“The Vienna Circle took a hard line on epistemology, and on the demarcation between mathematics and science on the one hand and non-science (or metaphysics) on the other. The propositions of logic and mathematics are necessarily true, true by definition of the terms and hence tautologous ... . They are analytic a priori in Kant’s terminology. All other propositions may be true or false, and if such propositions are to be scientific they must be capable of confirmation or refutation by empirical facts. Such propositions are synthetic a posteriori statements. The implication is that there can be no synthetic a priori statements in a science, because such statements are neither analytic nor verifiable. Haberler, Hutchison, Kaufmann and all spotted that Mises’s conception of economics ran into the problem that insofar as it was purely analytical and hence a priori true, it could not also be an empirical science.” (Howson 2011: 272).Of course, one does not have to agree with the logical positivists on their verifiability principle to see that there is still merit in this view.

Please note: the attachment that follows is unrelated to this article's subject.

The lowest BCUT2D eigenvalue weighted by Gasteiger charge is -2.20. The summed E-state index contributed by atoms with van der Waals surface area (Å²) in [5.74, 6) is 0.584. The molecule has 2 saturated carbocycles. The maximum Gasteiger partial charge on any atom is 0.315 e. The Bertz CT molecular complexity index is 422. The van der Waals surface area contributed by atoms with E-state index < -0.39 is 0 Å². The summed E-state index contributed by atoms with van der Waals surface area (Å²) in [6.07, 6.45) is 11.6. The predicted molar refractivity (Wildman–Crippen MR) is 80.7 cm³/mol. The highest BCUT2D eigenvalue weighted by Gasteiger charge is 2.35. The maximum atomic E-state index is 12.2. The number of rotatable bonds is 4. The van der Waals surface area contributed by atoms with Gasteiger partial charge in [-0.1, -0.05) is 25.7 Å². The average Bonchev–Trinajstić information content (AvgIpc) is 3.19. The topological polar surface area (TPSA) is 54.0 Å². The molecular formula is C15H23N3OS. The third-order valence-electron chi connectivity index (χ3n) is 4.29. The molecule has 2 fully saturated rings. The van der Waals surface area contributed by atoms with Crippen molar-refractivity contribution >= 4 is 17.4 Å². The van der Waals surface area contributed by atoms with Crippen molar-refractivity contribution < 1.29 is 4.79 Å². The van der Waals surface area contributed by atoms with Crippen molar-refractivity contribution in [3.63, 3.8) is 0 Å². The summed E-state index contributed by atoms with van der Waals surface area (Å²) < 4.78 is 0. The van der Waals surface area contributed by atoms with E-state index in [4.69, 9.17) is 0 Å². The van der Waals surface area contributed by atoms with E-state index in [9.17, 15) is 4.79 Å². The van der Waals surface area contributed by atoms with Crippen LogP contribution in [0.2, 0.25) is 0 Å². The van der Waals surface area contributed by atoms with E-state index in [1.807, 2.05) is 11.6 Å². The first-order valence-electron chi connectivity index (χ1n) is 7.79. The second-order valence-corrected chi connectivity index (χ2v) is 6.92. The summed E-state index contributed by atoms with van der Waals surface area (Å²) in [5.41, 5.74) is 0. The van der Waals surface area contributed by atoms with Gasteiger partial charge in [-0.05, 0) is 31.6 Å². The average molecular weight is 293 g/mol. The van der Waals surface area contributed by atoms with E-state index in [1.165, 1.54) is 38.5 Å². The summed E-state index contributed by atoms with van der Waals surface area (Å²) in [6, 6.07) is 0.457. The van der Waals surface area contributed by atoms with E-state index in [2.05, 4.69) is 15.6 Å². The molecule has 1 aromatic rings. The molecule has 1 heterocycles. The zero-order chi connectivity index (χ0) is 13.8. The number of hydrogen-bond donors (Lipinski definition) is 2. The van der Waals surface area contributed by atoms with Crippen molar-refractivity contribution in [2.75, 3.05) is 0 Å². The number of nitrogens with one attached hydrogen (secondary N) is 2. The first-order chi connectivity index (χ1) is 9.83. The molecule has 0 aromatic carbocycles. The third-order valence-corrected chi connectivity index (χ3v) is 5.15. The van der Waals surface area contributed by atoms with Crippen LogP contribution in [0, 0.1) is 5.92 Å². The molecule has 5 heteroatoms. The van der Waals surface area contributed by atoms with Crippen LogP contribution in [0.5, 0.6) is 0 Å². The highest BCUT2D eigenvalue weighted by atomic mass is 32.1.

The logical positivists did much to demonstrate that synthetic a priori knowledge is untenable, and to refute the myths of apriorist Rationalism, of which Mises’s praxeology is an obvious example.
Howson, Susan. 2011. Lionel Robbins. Cambridge University Press, Cambridge and New York.